In the far western reaches of the country, Turkic languages such as Uighur, Kirghiz, and Kazakh, Russian and Tibetan are spoken by some of the non-Han ethnic minorities. In the northern and northeastern parts, other minority languages like Manchu, Mongol and Korean (China is home to the largest Korean population outside the Korean peninsula) are also spoken in areas populated by the respective ethnic minorities. Yunnan and Guangxi in the south are also home to many other ethnic minorities such as the Miao and the Naxi who speak their own languages. However, Mandarin is generally usable too. Sadly some of the minority languages such as Manchu are dying out.
Although most Chinese are taught some English at school (in fact, English is compulsory starting from late elementary school), and passing an English exam is a requirement for a university degree, the focus of the instruction is formal grammar and writing rather than conversation. As a result, few learn it well enough to be able to participate in an English conversation. Outside of the largest cities and the major tourist areas, it is quite rare to find locals conversant in English.
That said, a few locals who have studied English as a second language in university (an especially if they studied abroad) generally have a reasonable to very good standard of English.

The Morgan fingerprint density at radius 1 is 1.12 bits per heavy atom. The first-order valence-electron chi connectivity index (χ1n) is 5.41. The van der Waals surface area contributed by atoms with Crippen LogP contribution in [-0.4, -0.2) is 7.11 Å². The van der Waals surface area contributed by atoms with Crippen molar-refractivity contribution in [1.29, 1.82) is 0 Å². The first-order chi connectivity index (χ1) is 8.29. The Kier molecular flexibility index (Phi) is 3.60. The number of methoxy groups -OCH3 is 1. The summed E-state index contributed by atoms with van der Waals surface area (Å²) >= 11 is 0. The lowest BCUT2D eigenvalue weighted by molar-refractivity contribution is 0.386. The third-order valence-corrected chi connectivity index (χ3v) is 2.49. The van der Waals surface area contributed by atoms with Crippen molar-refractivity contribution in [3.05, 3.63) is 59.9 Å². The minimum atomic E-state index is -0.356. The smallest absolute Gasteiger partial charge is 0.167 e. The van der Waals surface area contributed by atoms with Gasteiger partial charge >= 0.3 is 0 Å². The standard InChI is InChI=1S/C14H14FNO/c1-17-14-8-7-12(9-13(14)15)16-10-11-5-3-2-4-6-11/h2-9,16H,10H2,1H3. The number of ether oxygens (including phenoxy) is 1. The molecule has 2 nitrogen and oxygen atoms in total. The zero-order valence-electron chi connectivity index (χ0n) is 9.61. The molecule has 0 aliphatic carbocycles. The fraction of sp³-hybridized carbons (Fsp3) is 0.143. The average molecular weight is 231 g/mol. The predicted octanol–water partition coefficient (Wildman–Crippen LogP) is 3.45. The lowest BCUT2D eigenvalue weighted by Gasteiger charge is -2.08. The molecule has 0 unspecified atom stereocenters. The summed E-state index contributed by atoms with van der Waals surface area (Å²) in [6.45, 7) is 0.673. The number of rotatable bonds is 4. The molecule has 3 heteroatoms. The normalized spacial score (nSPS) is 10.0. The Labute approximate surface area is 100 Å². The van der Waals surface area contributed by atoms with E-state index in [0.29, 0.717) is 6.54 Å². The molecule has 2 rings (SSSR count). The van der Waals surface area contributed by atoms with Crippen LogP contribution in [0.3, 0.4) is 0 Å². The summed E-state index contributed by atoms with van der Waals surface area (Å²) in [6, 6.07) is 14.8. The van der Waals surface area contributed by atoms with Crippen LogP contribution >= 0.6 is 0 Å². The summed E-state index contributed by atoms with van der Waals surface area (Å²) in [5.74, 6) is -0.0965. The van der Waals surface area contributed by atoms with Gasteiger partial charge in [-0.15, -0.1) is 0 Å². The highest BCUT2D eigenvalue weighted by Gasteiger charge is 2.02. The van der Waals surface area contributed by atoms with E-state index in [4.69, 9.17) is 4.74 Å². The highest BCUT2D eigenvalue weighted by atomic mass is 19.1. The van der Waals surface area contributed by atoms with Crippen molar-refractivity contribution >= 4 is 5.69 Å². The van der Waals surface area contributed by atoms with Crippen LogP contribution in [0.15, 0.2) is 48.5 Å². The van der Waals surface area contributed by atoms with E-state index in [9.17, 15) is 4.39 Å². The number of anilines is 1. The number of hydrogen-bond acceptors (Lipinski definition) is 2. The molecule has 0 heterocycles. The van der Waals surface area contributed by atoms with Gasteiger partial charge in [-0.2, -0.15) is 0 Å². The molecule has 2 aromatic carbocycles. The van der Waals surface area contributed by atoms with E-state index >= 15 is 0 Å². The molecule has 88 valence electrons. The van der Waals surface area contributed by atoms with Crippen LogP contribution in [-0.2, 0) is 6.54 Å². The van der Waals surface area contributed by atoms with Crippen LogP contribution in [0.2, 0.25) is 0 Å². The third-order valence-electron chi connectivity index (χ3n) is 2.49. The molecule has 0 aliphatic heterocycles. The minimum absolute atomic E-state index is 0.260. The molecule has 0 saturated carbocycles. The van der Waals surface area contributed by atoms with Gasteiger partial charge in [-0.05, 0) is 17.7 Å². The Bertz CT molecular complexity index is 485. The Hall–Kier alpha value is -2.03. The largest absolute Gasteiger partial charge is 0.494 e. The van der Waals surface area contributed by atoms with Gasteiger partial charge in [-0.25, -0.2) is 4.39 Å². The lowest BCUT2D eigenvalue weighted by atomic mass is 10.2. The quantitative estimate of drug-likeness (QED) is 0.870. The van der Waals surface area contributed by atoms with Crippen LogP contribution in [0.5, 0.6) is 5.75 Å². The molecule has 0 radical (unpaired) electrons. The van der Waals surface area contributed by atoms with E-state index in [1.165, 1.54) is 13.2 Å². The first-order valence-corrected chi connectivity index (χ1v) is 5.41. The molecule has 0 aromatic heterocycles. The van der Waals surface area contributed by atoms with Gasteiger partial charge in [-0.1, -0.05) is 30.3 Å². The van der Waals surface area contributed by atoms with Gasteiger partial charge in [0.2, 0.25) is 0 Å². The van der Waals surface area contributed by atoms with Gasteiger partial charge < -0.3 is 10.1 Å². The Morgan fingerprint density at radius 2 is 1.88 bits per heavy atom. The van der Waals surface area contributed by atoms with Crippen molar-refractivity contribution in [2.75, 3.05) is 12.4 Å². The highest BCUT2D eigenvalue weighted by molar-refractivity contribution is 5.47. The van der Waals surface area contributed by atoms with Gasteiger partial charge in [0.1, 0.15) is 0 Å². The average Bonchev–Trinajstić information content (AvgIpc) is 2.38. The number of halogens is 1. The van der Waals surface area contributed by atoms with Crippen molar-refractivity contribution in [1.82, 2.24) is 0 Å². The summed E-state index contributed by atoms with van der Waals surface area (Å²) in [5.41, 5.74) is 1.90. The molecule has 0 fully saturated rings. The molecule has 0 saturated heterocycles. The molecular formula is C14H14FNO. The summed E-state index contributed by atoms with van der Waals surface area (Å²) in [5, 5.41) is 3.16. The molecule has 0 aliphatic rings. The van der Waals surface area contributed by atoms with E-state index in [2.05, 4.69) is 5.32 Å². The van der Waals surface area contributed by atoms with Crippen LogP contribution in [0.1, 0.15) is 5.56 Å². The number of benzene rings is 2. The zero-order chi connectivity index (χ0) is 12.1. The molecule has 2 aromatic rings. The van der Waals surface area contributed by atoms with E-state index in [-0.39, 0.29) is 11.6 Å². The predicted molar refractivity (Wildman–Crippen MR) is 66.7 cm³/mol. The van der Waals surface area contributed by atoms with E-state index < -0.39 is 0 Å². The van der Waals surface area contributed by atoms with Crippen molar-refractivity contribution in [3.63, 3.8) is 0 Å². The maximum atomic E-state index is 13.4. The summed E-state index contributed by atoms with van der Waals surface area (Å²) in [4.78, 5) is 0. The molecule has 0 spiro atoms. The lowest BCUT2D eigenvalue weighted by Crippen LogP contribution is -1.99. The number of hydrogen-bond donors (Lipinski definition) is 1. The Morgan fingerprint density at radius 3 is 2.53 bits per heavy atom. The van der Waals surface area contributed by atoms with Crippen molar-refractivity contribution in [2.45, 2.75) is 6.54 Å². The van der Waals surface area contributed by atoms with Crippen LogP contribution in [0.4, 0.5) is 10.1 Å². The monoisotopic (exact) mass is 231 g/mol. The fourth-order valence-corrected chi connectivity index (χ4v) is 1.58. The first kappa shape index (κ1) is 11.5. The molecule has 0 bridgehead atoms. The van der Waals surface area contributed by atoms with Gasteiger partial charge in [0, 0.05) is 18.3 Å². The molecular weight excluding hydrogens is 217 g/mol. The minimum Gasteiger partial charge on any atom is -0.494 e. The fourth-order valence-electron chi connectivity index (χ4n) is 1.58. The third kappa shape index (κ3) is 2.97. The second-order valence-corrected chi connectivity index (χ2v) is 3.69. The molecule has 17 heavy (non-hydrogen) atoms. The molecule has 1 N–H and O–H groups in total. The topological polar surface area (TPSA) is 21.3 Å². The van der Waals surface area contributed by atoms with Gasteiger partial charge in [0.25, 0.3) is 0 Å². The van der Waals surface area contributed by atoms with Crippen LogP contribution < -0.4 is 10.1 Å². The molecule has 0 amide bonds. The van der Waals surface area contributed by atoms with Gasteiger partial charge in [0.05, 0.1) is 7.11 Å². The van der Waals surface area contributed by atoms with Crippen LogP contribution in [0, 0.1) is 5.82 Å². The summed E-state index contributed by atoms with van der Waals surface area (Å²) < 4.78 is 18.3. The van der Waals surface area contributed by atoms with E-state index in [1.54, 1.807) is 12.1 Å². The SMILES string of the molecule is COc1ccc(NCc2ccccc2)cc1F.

Useful hint: it’s often helpful if you try to simplify your English. Stay away from using complex phrasing like “Would you mind if I come back tomorrow?” and stick to simpler, more abrupt phrasing like “Tomorrow I will come back.” This brings the phrase closer to its Chinese equivalent, and is therefore not necessarily condescending.
In the West, Chinese has a undeserved reputation for being difficult to learn. While it is very different from English and other Western languages, there is no reason that a traveler cannot learn to speak some basic Chinese. Elementary Chinese grammar is quite simple; the main difficulties are pronunciation and using tones.
Written Chinese is famously complex and requires a great deal of study to master. However, learning to recognize just a limited number of characters will allow you to get information you need. This may even be simpler in Chinese than in languages with alphabetic writing systems, because in those languages you can’t understand anything until you know the whole alphabet and acquire the required vocabulary. In Chinese it’s relatively straightforward to pick up the characters, say, for “Internet cafe” or “fried noodles,” without knowing anything else about the language. If you have a good visual memory, you may even end up knowing what a sign means without being able to pronounce it – a useful skill even if only to distinguish “exit” 出口 from “entrance” 入口. To bridge the gap between recognizing and reading out loud, pinyin was developed, which uses Latin script as an aid to teaching Chinese. Pronouncing pinyin is not intuitive for English speakers, as letters and combinations are not what you would expect, but learning it at even a basic level already has enormous practical value for the traveler.
An understanding of the local dialect – often completely different from standard Chinese (Mandarin) – can be useful when traveling to more remote areas. But in those areas a phrase book that includes Chinese characters will also be a big help, as written Chinese is more or less the same everywhere.